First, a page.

It also becomes impossible to use the power inserter’s “TO IRD” port to connect a receiver inline with the power inserter.  If you have two SWM8s, you can replace them with two SWM-16s.  If you have one SWM-16, then you have more options.

In order to connect two SWM-16s to a dish with four outputs, you will need the following:

(click each item to be taken to the product page)

Two multiswitches with power inserters 

A combination of splitters as needed:

Remember not to oversplit the signal and terminate any unused connections.  Also, don’t forget to ground your equipment whenever possible. Better to ground too often than not often enough.

Lines from the dish should be run to the four power-passing splitters.  Run each line from each splitter into the same port in each multiswitch.  In other words, the 18V line for each multiswitch should come from the same splitter.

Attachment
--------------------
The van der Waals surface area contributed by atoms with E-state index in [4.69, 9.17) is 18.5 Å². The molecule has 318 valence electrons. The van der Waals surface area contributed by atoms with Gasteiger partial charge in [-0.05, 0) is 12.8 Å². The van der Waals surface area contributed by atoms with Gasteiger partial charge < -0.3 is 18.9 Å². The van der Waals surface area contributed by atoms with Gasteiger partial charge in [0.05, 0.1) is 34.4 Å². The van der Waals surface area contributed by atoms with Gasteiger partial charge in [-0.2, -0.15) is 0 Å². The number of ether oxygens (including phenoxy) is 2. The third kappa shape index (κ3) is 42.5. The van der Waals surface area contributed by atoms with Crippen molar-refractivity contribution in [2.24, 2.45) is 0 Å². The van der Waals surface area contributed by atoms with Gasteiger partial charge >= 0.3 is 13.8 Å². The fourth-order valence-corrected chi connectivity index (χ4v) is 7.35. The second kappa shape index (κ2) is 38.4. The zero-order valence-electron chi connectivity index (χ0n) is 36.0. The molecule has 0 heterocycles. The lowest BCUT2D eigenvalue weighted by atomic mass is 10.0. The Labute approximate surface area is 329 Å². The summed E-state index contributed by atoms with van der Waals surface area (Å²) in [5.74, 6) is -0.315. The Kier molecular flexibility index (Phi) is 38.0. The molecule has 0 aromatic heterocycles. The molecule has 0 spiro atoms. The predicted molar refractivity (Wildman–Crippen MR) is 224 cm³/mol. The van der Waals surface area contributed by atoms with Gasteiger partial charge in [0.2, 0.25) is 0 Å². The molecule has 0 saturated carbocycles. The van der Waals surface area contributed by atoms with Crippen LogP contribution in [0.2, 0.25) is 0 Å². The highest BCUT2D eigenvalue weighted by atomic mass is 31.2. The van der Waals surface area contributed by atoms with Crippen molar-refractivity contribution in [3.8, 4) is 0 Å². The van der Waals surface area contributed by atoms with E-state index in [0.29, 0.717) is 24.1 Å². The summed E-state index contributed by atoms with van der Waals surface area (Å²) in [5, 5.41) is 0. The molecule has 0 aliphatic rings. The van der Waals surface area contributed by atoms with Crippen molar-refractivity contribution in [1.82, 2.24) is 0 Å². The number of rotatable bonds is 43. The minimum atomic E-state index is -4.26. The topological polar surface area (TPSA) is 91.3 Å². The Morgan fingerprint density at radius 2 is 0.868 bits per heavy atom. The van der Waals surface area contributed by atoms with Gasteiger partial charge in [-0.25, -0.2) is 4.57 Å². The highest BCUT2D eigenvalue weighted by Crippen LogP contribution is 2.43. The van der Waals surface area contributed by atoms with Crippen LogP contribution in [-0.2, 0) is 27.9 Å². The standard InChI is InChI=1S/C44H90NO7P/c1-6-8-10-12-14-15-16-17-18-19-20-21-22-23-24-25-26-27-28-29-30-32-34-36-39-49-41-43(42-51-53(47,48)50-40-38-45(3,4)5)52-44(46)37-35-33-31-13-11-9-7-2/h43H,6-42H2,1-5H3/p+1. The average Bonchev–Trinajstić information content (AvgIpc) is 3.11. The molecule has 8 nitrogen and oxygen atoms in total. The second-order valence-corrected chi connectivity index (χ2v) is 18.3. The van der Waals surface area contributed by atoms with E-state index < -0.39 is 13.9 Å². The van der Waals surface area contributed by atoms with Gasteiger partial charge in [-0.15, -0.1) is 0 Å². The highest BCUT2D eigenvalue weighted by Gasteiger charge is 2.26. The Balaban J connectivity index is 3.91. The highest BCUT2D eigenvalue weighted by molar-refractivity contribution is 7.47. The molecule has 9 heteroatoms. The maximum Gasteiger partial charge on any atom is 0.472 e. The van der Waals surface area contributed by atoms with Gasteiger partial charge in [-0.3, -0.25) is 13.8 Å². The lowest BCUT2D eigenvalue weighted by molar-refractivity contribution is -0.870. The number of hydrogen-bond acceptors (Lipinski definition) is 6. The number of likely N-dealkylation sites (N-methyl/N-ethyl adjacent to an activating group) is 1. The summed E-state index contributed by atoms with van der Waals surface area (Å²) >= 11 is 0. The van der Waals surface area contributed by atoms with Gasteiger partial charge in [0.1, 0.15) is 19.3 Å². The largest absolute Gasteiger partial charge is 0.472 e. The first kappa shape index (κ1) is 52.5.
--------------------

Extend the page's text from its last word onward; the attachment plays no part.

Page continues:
For the most consistent line-to-power-inserter results, run a line from the DC/PWR port into the POWER TO SWM port on the power inserter. You will not be able to run a receiver from this connection.

Run lines to the splitters from SWM1 and SWM2.  It’s not necessary to worry about which line goes into the power passing ports, but it’s important that you use “green label,” whole-home-compatible splitters. Use the smallest splitter possible and feed no more than eight tuners from each splitter. Note: Be aware of your signal levels.  Using splitters or cascading switches can often lead to loss of power.  An amplifier, when combined with a signal locker, can be critical in maintaining a clean, strong signal.

Connecting Four Multiswitches of Any Type